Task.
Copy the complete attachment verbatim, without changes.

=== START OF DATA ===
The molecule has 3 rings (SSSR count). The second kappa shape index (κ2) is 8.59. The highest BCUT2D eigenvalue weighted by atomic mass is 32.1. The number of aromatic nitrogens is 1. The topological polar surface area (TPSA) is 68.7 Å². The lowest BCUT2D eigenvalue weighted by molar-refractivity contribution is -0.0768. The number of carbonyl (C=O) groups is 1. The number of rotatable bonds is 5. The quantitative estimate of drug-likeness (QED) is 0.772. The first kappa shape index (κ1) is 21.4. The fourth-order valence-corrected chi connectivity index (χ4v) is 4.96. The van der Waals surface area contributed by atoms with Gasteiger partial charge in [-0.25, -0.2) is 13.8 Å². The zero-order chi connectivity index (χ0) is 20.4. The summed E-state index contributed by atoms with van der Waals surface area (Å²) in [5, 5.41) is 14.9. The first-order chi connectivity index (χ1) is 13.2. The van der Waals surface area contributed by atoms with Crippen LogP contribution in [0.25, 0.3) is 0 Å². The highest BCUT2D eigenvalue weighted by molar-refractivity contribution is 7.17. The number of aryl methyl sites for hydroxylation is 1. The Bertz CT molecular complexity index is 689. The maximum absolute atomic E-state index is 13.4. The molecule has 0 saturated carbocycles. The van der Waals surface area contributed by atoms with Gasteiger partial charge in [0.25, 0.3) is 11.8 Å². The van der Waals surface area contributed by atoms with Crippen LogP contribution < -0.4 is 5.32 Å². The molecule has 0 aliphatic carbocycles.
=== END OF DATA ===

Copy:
The molecule has 3 rings (SSSR count). The second kappa shape index (κ2) is 8.59. The highest BCUT2D eigenvalue weighted by atomic mass is 32.1. The number of aromatic nitrogens is 1. The topological polar surface area (TPSA) is 68.7 Å². The lowest BCUT2D eigenvalue weighted by molar-refractivity contribution is -0.0768. The number of carbonyl (C=O) groups is 1. The number of rotatable bonds is 5. The quantitative estimate of drug-likeness (QED) is 0.772. The first kappa shape index (κ1) is 21.4. The fourth-order valence-corrected chi connectivity index (χ4v) is 4.96. The van der Waals surface area contributed by atoms with Gasteiger partial charge in [-0.25, -0.2) is 13.8 Å². The zero-order chi connectivity index (χ0) is 20.4. The summed E-state index contributed by atoms with van der Waals surface area (Å²) in [5, 5.41) is 14.9. The first-order chi connectivity index (χ1) is 13.2. The van der Waals surface area contributed by atoms with Crippen LogP contribution in [0.25, 0.3) is 0 Å². The highest BCUT2D eigenvalue weighted by molar-refractivity contribution is 7.17. The number of aryl methyl sites for hydroxylation is 1. The Bertz CT molecular complexity index is 689. The maximum absolute atomic E-state index is 13.4. The molecule has 0 saturated carbocycles. The van der Waals surface area contributed by atoms with Gasteiger partial charge in [0.25, 0.3) is 11.8 Å². The van der Waals surface area contributed by atoms with Crippen LogP contribution < -0.4 is 5.32 Å². The molecule has 0 aliphatic carbocycles.